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May 23, 2021
St Michael the Confessor and bishop of Synnada (821)
Venerable Euphrosyne the abbess of Polotsk (1173)
Holy Myrrhbearer Mary of Cleopas
Martyr Michael the Black-robed of St Sava Monastery (9th)
Venerable Paisius the abbot of Galich (1460)
Finding of the relics of St Leontius the bishop and Wonderworker of Rostov (1164)
4th Sunday of Pascha; Paralytic
Acts 9.32-42 (Epistle)
In those days, it came to pass, as Peter went through all parts of the country, that he also came down to the saints who dwelt in Lydda. There he found a certain man named Aeneas, who had been bedridden eight years and was paralyzed. And Peter said to him, “Aeneas, Jesus the Christ heals you. Arise and make your bed.” Then he arose immediately. So all who dwelt at Lydda and Sharon saw him and turned to the Lord. At Joppa there was a certain disciple named Tabitha, which is translated Dorcas. This woman was full of good works and charitable deeds which she did. But it happened in those days that she became sick and died. When they had washed her, they laid her in an upper room. And since Lydda was near Joppa, and the disciples had heard that Peter was there, they sent two men to him, imploring him not to delay in coming to them. Then Peter arose and went with them. When he had come, they brought him to the upper room. And all the widows stood by him weeping, showing the tunics and garments which Dorcas had made while she was with them. But Peter put them all out, and knelt down and prayed. And turning to the body he said, “Tabitha, arise.” And she opened her eyes, and when she saw Peter she sat up. Then he gave her his hand and lifted her up; and when he had called the saints and widows, he presented her alive. And it became known throughout all Joppa, and many believed on the Lord.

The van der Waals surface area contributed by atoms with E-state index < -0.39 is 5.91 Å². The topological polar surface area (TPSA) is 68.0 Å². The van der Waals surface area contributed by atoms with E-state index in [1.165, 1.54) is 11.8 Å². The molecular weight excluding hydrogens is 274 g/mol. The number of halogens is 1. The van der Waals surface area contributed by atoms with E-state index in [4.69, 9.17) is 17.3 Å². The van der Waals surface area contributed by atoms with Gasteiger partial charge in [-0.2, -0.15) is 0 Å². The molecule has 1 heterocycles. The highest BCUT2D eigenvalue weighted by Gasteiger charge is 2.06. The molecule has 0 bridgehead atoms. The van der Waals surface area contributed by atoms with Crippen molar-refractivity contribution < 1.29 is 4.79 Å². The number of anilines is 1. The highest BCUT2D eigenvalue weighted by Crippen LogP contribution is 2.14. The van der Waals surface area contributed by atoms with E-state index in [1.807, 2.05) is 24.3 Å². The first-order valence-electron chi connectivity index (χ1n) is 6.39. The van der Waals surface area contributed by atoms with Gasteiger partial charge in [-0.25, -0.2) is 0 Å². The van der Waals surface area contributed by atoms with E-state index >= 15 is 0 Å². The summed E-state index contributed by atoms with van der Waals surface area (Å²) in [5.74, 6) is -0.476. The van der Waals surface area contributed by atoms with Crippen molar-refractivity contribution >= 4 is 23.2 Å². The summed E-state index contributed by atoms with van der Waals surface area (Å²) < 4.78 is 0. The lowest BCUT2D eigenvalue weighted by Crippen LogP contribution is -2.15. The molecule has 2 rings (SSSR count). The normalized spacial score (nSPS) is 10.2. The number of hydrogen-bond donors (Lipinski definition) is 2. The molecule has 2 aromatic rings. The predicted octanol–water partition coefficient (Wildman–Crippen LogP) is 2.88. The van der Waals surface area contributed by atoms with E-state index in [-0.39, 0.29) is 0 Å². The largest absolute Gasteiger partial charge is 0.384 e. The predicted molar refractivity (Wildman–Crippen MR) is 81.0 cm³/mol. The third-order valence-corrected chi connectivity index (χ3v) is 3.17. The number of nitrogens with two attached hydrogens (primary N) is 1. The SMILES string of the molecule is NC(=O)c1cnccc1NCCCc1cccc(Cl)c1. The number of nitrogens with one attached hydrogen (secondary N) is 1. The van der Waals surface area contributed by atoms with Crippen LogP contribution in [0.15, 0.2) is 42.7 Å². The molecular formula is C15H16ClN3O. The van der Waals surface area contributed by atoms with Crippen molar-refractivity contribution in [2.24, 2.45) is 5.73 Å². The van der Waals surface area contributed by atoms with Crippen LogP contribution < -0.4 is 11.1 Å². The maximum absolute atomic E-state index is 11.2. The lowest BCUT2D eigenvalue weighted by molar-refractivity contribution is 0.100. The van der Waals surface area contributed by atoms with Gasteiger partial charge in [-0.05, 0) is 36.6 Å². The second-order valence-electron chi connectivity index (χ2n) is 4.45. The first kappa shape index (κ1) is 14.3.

John 5.1-15 (Gospel)
At that time, Jesus went up to Jerusalem. Now there is in Jerusalem by the Sheep Gate a pool, which is called in Hebrew, Bethesda, having five porches. In these lay a great multitude of sick people, blind, lame, paralyzed, waiting for the moving of the water. For an angel went down at a certain time into the pool and stirred up the water; then whoever stepped in first, after the stirring of the water, was made well of whatever disease he had. Now a certain man was there who had an infirmity thirty-eight years. When Jesus saw him lying there, and knew that he already had been in that condition a long time, He said to him, “Do you want to be made well?” The sick man answered Him, “Sir, I have no man to put me into the pool when the water is stirred up; but while I am coming, another steps down before me.” Jesus said to him, “Rise, take up your bed and walk.” And immediately the man was made well, took up his bed, and walked. And that day was the Sabbath. The Jews therefore said to him who was cured, “It is the Sabbath; it is not lawful for you to carry your bed.” He answered them, “He who made me well said to me, ‘Take up your bed and walk.’ “ Then they asked him, “Who is the Man who said to you, ‘Take up your bed and walk’?” But the one who was healed did not know who it was, for Jesus had withdrawn, a multitude being in that place. Afterward Jesus found him in the temple, and said to him, “See, you have been made well. Sin no more, lest a worse thing come upon you.” The man departed and told the Jews that it was Jesus who had made him well.